- THEREFORE Buttercup must accept the Prince’s suit—BUT she is kidnapped
- A ship is in pursuit and THEREFORE she tries to escape to it, BUT the eels and kidnappers prevent her
- THEREFORE the little boy is alarmed and pulls us out of the story, BUT his grandfather encourages him to read on to find out what happens
- THEREFORE we see Buttercup is okay, BUT the mysterious ship still pursues the kidnappers
- THEREFORE they climb the Cliffs of Insanity, BUT the Man in Black is right behind them
- THEREFORE Vezzini tasks Inigo with killing him; THEREFORE they duel
…and so on.
Looking at the x-ray and considering the above foundational story questions, if the answer to any of them is no, assess each bullet-pointed plot event:
- Which scenes are treading water, and why?
- What needs to be done to address the issue?
- Or is the scene actually essential for the story (meaning does it further the plot, advance the character(s) along her arc, or raise stakes)?
You can use the x-ray to diagnose any number of other potential problems in your manuscript—here are just a handful of the many questions you can ask yourself:
- Does the story start in the right place? Do the first scenes clearly illustrate the protag’s point A, the beginning of her arc? Can you identify the story’s inciting event, and does it occur within the first 10 percent or so of the manuscript?
- Does each scene in the story move your character closer to her goal or threaten to derail its attainment? Do we see clearly identifiable high and low points throughout the protag’s journey to that goal? Is the character’s arc always on either an upward or downward trajectory? (Flat lines are narrative dead space.) Do we clearly see the story’s and character’s major turning points, from upward trajectory to downward?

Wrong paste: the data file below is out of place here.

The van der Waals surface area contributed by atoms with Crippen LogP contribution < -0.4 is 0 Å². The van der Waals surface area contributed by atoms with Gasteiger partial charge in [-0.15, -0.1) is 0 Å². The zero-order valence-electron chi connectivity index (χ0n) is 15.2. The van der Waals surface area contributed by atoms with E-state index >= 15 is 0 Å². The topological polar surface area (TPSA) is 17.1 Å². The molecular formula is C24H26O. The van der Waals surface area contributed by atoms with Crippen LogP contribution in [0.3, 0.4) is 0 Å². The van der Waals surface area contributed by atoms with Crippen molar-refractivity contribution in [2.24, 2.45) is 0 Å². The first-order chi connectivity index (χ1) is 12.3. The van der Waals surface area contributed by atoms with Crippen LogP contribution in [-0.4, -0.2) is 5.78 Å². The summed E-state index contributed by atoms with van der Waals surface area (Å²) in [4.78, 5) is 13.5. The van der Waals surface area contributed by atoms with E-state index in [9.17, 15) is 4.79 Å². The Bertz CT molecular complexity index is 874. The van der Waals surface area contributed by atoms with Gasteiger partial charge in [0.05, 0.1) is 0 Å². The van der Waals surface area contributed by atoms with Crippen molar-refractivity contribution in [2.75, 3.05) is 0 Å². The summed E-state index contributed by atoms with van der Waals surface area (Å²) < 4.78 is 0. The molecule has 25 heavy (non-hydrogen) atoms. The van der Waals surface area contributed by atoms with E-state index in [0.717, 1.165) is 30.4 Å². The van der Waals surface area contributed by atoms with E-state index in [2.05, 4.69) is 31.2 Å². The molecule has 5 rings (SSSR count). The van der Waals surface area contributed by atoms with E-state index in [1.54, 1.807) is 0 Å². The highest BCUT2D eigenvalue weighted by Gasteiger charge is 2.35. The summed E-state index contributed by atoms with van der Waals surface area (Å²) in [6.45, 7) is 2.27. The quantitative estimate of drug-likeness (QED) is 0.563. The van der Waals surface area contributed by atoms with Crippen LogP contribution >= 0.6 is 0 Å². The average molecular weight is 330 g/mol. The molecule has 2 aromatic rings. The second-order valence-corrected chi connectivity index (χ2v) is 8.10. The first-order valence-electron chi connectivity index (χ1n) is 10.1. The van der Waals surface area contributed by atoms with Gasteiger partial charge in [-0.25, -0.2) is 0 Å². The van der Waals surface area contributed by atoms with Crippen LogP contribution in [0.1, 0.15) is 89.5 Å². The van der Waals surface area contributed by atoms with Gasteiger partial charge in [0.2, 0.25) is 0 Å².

- Is every single story event necessary to move your protag along the path of her journey? Is each one related to her ultimate goal?
- Do we see something standing in the way of her goals—ultimate and/or immediate—at each stage of her journey? Is there any easier or better way past the challenge or out of each mess? (The answer must be no, or your protag would take the easier path.)
- Are there loose ends? Unanswered questions? Anything unresolved?
- Any unmotivated actions we don’t see why your protag takes? Is each plot development realistic? Believable? Any unsupported deus ex machina—plot devices that aren’t paved in and seem to come out of nowhere?
- What is the story’s climax, and does it occur within 10-15 percent or so of the end of the story? Does it show the character’s greatest challenge so far—the highest high point? Is it preceded by the lowest low point in her arc?
- Does the story end in the right place? What is the story’s resolution, and does it clearly show the protag’s point B, the culmination of her arc?
- And remember the holy-grail uber-question: Does every single plot event move the story forward?
In Intuitive Editing I offer many more ways to use the x-ray, and you’ll find many of your own as well—another lovely thing about this tool is how well it adapts to the needs of each author and each story.
For instance, with multiple-POV stories, you can use a different-color font for the each POV character in the bullet-point list (as with the framing story in Princess Bride of the little boy), allowing you to separately evaluate each characters’ arc and storyline, as we’ve begun to do above, as well as to visually see at a glance whether you have big chunks of the story where a main character’s point of view is absent, or where you pile up too many of their POV sections together—have you balanced the protags’ storylines? Is each storyline complete, but do we see how each character’s journey intrinsically impacts the other(s)’?
You can also use it in navigating your story’s time line—it’s a great way to break down the story events to make sure your chronology works.
And you can use it as a reference and framework for making sure your protagonist(s)’ arc is crystal-clear, for example by noting for each plot point how it moves her further along her path.
I created the x-ray as a tool to use in editing and revising your story, but you can also follow the format before you start writing to create a strong scaffolding for your story, if it’s helpful. In either case, the x-ray is one of the most useful tools I know for being able to easily see the underlying structure of your plot and make sure it’s strong enough to support your story.